Now we are able to appreciate Onkelos's translation in a broader, more interpretive way. A marvelous harmony reposes upon his translation-commentary. And if he changed the wording, it was with significant intention for the variance that it highlights. The first two mentions of anoshim are translated as gvar, since the Torah is talking about physical, biological relationship. But when Onkelos comes to translate the third expression of ish -- ish es krovo, he chooses the word inesh, for the Torah is not referring to the biological relationship, but to the personal affinity, the closeness one feels to a soul mate, a person of similar outlook and nature etc., a similarity that stems from the closeness of the origin of their souls.

A Man Over the Community -- Gvar al Kenishtei

This marvelous explanation was heard from HaRav Eliyohu Mishkofsky zt'l, rosh yeshivas Knesses Chizkiyohu in Kfar Chassidim, who also put the finishing touches upon the explanation of the variances in Onkelos' translation. He relates back to the original verse which we studied, "Let Hashem, G-d of Spirits of all flesh, set a man over the congregation." We would expect that when he comes to translate this verse, Onkelos would employ the word inesh, for in a leader we would expect a person of superior spirit, one exalted and noble, set above the masses. But to our surprise, here we find him using the translation of gvar.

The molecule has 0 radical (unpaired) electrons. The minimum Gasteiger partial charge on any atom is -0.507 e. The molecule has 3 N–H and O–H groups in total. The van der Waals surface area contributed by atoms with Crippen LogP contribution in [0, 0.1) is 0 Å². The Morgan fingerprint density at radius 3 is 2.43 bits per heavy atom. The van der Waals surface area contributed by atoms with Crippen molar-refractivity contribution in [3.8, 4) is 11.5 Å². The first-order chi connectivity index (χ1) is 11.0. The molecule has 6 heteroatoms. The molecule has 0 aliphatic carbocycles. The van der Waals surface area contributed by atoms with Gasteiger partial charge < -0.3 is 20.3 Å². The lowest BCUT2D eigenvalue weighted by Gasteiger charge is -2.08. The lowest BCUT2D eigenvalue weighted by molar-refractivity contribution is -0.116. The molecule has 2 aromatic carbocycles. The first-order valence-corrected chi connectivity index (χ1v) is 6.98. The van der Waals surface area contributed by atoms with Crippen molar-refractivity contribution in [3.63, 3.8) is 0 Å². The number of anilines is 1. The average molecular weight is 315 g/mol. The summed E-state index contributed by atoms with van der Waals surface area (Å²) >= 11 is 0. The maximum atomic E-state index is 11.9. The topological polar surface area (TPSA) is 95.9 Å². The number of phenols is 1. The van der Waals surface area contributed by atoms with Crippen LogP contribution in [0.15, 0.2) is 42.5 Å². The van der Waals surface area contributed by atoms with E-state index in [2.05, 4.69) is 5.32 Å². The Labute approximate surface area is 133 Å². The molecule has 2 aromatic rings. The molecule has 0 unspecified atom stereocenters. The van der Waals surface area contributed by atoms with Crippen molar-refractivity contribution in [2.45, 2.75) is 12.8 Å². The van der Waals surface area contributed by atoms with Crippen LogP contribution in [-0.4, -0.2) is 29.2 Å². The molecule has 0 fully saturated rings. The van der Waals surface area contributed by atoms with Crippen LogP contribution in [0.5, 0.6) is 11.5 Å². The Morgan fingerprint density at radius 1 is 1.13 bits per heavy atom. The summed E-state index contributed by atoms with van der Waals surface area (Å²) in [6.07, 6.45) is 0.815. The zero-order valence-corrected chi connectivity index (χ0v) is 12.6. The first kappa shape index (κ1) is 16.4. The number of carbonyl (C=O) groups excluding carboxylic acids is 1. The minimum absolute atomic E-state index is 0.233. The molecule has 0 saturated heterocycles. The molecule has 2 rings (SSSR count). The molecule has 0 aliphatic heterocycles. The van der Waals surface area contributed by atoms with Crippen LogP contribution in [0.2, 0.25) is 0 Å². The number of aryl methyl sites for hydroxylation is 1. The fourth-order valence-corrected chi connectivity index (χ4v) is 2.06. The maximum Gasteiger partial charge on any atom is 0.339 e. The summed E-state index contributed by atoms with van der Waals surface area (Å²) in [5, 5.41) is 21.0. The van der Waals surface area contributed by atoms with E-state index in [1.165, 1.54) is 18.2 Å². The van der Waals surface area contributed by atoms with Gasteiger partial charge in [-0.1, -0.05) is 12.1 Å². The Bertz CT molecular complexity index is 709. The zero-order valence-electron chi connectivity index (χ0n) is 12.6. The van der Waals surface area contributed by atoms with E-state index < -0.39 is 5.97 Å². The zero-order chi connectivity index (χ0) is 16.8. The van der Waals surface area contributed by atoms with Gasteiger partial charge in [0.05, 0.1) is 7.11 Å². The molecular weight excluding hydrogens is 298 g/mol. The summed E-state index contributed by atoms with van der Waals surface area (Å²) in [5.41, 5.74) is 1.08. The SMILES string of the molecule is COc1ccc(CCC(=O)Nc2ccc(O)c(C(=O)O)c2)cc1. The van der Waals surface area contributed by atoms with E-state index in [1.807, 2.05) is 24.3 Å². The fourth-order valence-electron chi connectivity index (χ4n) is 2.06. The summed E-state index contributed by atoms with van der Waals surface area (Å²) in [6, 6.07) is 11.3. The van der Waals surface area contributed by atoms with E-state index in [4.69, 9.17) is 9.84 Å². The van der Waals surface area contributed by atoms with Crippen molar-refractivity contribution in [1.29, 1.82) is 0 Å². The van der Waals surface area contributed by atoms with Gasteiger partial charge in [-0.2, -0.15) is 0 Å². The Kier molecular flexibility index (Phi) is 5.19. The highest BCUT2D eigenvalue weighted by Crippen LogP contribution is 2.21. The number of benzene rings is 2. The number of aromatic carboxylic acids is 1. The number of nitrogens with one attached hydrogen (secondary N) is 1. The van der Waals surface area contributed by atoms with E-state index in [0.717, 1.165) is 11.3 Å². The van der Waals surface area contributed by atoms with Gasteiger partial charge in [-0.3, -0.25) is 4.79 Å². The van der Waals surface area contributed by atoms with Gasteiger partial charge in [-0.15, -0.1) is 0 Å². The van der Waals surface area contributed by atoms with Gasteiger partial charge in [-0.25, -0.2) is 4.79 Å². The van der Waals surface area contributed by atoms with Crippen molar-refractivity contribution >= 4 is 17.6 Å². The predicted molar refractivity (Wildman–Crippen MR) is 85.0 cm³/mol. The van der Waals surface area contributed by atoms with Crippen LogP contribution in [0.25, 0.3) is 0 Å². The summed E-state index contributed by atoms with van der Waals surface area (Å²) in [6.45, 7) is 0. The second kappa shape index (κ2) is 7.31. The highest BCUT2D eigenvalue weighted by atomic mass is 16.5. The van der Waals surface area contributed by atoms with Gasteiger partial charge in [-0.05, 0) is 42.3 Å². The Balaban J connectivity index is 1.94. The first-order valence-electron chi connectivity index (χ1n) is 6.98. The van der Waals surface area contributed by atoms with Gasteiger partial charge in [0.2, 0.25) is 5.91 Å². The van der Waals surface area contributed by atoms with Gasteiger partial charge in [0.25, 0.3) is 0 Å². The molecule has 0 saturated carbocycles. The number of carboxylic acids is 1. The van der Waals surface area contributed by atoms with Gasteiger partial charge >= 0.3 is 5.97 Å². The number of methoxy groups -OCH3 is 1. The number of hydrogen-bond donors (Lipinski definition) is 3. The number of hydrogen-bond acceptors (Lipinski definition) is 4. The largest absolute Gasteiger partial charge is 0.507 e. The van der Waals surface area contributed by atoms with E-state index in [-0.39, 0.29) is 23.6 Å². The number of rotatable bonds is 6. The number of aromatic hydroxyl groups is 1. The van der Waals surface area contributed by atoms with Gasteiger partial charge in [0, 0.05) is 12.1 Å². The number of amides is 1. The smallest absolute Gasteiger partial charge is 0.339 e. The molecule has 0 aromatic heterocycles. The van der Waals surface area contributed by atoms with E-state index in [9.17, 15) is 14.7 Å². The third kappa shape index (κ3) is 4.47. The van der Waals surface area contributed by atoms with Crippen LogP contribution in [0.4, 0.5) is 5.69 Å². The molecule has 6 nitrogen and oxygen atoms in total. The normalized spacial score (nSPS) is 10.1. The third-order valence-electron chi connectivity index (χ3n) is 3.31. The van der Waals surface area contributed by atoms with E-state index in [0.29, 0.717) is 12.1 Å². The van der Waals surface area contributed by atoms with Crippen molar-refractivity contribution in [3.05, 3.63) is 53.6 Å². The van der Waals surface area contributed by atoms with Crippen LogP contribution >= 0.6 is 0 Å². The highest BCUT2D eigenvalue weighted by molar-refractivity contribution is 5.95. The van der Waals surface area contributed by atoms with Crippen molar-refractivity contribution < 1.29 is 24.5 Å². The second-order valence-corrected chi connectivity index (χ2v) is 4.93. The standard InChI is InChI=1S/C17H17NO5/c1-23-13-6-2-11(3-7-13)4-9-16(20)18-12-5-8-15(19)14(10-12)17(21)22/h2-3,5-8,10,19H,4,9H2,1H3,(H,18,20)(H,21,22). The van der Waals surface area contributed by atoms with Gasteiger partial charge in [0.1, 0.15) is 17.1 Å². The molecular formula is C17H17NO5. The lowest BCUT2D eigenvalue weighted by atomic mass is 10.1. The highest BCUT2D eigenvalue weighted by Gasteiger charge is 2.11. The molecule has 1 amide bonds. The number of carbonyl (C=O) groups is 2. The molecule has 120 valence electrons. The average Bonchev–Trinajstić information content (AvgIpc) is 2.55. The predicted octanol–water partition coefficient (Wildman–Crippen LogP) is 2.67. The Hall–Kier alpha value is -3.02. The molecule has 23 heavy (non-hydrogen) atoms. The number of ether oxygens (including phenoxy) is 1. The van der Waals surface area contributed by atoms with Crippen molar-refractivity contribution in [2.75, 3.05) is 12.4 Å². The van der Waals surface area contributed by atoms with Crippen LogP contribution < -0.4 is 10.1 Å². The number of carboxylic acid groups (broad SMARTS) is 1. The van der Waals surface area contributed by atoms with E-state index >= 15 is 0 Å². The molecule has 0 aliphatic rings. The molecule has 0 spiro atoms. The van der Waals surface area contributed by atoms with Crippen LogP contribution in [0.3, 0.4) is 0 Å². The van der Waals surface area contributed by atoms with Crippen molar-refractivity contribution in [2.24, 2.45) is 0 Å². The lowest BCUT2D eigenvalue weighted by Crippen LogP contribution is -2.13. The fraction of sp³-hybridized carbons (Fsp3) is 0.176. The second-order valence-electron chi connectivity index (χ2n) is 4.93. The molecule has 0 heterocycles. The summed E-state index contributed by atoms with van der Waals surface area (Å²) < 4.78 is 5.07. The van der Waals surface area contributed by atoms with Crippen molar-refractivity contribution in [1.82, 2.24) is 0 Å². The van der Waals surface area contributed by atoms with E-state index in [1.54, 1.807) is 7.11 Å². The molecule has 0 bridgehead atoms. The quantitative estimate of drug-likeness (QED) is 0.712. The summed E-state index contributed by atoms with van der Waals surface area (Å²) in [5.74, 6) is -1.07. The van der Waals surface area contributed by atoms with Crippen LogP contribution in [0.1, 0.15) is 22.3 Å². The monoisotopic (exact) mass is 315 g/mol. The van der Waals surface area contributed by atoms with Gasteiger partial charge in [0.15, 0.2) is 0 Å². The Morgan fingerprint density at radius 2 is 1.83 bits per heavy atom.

This comes to teach us that a leader should be able to recognize the simple needs of his flock. He should not only be concerned with their exalted spiritual needs but also be attuned to their mundane, physical requirements, like daily bread, livelihood. The basic earthly needs of the flock should occupy him, also, at all times.

The spiritual stature of a true leader is measured, among other things, also in the manner that he is preoccupied and concerned with the physical and material needs of his congregants.